— The Selvedge Yard on The Band’s The Last Waltz
Though I’m a fan of The Band and Scorsese, I think The Selvedge Yard is giving far too much credit to Robertson & Co. for being zen. The famously self-important Robbie broke up the band and  — though it’s a hoot to watch — The Last Waltz has always seemed like a clear act of auto-hagiographical aggrandizement to me. That’s not meant to take anything away from the musicianship of the group — who were at the height of their powers — but to forget the massive egos behind these humble songs, especially at this period in the band’s career, is akin to forgetting just how expensive that set of china in your parent’s cabinet was upon purchase while admiring its craftmanship as you lament the fact that the set doesn’t get pulled out nearly enough.

By 1976 The Band were on their last legs, after more than sixteen years of non-stop touring the stresses of the road had taken their toll. The members agreed to one last show, to be played on Thanksgiving 1976 at the famed Winterland Ballroom in San Francisco. The show would feature several notable guest appearances by Bob Dylan, Neil Young, Emmylou Harris, Dr. John, Muddy Waters, Ringo Starr, Ronnie Hawkins, and Eric Clapton amongst others. I have always found this ironic, given that Rock and Roll is big business today with the attendant merchandising and multi-media cash cow to feed, that a group like The Band that still had tremendous commercial appeal would just hang it up. Times were less cynical I suppose.

The Selvedge Yard on The Band’s The Last Waltz

Though I’m a fan of The Band and Scorsese, I think The Selvedge Yard is giving far too much credit to Robertson & Co. for being zen. The famously self-important Robbie broke up the band and — though it’s a hoot to watch — The Last Waltz has always seemed like a clear act of auto-hagiographical aggrandizement to me. That’s not meant to take anything away from the musicianship of the group — who were at the height of their powers — but to forget the massive egos behind these humble songs, especially at this period in the band’s career, is akin to forgetting just how expensive that set of china in your parent’s cabinet was upon purchase while admiring its craftmanship as you lament the fact that the set doesn’t get pulled out nearly enough.

Great paintings shouldn’t be in museums. Have you ever been in a museum? Museums are cemeteries. Paintings should be on the walls of restaurants, in dime stores, in gas stations, in men’s rooms. Great paintings should be where people hang out. The only thing where it’s happening is on radio and records, that’s where people hang out. You can’t see great paintings. You pay half a million and hang one in your house and one guest sees it. That’s not art. That’s a shame, a crime. Music is the only thing that’s in tune with what’s happening. It’s not in book form, it’s not on the stage. All this art they’ve been talking about is nonexistent. It just remains on the shelf. It doesn’t make anyone happier. Just think how many people would really feel great if they could see a Picasso in their daily diner. It’s not the bomb that has to go, man, it’s the museums.
— Bob Dylan 
(text via crashinglybeautiful)

Great paintings shouldn’t be in museums. Have you ever been in a museum? Museums are cemeteries. Paintings should be on the walls of restaurants, in dime stores, in gas stations, in men’s rooms. Great paintings should be where people hang out. The only thing where it’s happening is on radio and records, that’s where people hang out. You can’t see great paintings. You pay half a million and hang one in your house and one guest sees it. That’s not art. That’s a shame, a crime. Music is the only thing that’s in tune with what’s happening. It’s not in book form, it’s not on the stage. All this art they’ve been talking about is nonexistent. It just remains on the shelf. It doesn’t make anyone happier. Just think how many people would really feel great if they could see a Picasso in their daily diner. It’s not the bomb that has to go, man, it’s the museums.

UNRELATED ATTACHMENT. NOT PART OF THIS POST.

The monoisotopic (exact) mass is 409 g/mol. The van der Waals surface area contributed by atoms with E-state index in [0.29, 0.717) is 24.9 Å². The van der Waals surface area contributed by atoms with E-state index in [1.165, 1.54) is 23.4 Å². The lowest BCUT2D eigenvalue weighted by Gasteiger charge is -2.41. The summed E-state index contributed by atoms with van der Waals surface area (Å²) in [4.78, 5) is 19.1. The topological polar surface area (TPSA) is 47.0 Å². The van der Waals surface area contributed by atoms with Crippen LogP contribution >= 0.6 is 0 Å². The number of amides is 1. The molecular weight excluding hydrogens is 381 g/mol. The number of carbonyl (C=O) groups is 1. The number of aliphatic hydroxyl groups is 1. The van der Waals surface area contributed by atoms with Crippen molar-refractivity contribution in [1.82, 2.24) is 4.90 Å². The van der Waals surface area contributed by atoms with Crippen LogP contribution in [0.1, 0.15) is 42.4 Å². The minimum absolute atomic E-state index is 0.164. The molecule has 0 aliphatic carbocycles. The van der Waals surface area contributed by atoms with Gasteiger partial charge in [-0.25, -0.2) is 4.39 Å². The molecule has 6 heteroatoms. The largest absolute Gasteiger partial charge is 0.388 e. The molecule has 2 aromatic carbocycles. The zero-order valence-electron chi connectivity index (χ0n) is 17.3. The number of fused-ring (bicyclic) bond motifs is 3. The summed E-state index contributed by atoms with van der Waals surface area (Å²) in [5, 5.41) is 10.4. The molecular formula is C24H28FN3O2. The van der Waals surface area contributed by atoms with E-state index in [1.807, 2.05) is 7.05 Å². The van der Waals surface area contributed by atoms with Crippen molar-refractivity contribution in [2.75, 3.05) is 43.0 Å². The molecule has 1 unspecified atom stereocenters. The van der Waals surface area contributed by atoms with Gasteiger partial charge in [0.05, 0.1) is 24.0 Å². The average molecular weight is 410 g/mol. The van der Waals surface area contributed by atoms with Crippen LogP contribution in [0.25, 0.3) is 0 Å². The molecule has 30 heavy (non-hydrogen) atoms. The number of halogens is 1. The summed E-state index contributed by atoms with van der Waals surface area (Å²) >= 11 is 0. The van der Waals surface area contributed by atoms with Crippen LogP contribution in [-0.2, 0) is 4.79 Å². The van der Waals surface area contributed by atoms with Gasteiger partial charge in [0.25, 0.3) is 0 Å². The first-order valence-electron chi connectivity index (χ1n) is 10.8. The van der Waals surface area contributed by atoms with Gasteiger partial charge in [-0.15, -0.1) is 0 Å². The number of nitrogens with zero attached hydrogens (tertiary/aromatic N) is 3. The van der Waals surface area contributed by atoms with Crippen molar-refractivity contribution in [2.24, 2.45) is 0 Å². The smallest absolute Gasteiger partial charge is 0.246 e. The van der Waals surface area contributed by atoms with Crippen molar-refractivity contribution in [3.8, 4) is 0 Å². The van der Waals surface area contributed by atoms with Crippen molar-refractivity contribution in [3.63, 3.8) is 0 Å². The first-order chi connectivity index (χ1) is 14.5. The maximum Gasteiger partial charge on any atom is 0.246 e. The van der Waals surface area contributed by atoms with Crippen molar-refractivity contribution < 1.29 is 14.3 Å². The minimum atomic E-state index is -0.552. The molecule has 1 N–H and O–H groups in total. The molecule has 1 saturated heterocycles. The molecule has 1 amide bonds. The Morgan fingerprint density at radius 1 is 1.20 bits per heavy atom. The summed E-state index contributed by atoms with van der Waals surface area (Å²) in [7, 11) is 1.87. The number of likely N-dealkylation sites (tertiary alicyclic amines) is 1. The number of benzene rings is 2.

— Bob Dylan 

(text via crashinglybeautiful)

(Source: suicidewatch)

I was just out of high school when I bought my first Randy Newman album. It was 12 Songs, his second album from 1970, and it was an important moment for me. I picked it up in Moorhead, MN, at a used CD store on Main Ave. whose name escapes me; frustrating considering how many hours I spent in there flipping through jewel cases, looking for a gem.
This was one of them. It was the album cover (photographed by Tony Newman and looking a great deal like the visual work of both William Eggleston and Jandek, neither of whom were yet on my radar) that first spoke to me. Like an old postcard affixed to the bathroom doorway of a diner, it just reeked of a very particular kind of mid-century Americana for which I longed and with which I was just beginning to obsess myself. I devoured the Beats, Dylan, Tom Waits, John Fante, The Last Picture Show, Hud and contemporary songwriters like Jack Logan and Vic Chesnutt. I was a lyrics man at that time and Newman delivered. The imagery was so striking:
Let’s burn down the cornfield

Let’s burn down the cornfield 

And I’ll make love to you while it’s burning.

Heavy tackle for a boy of 19 wanting nothing more than to feel like a man. And the characters from whose perspective he wrote his songs were all so colorful and skewed. They’d have nothing but bit parts in most people’s songs or plays, but on Newman’s stage, they were stars. They were the folks you wanted to hang out with and get to know. Misfits reigned in his world, and it emitted a sense of authenticity that struck all the right chords for me. It actually took me years to actually be able to appreciate the actual musical elements of 12 Songs. At the time I loved these songs despite the seemingly flippant music and oft-kilter voice, embracing instead the lost era concept and appreciating the stories and the bare unadorned nature in which they were presented above all. It seemed a bit crazy to me that someone got paid to make an album like this, and I still had no frame of reference for the fact that he would actually become quite successful a few years later. While I’d eventually grow to appreciate Sail Away as his true masterwork, that initial impression that 12 Songs made on me would was significant enough that I consider it my favorite Randy Newman album, the one that will continue to have the most conjuring power over me through the years as I surely turn to dust.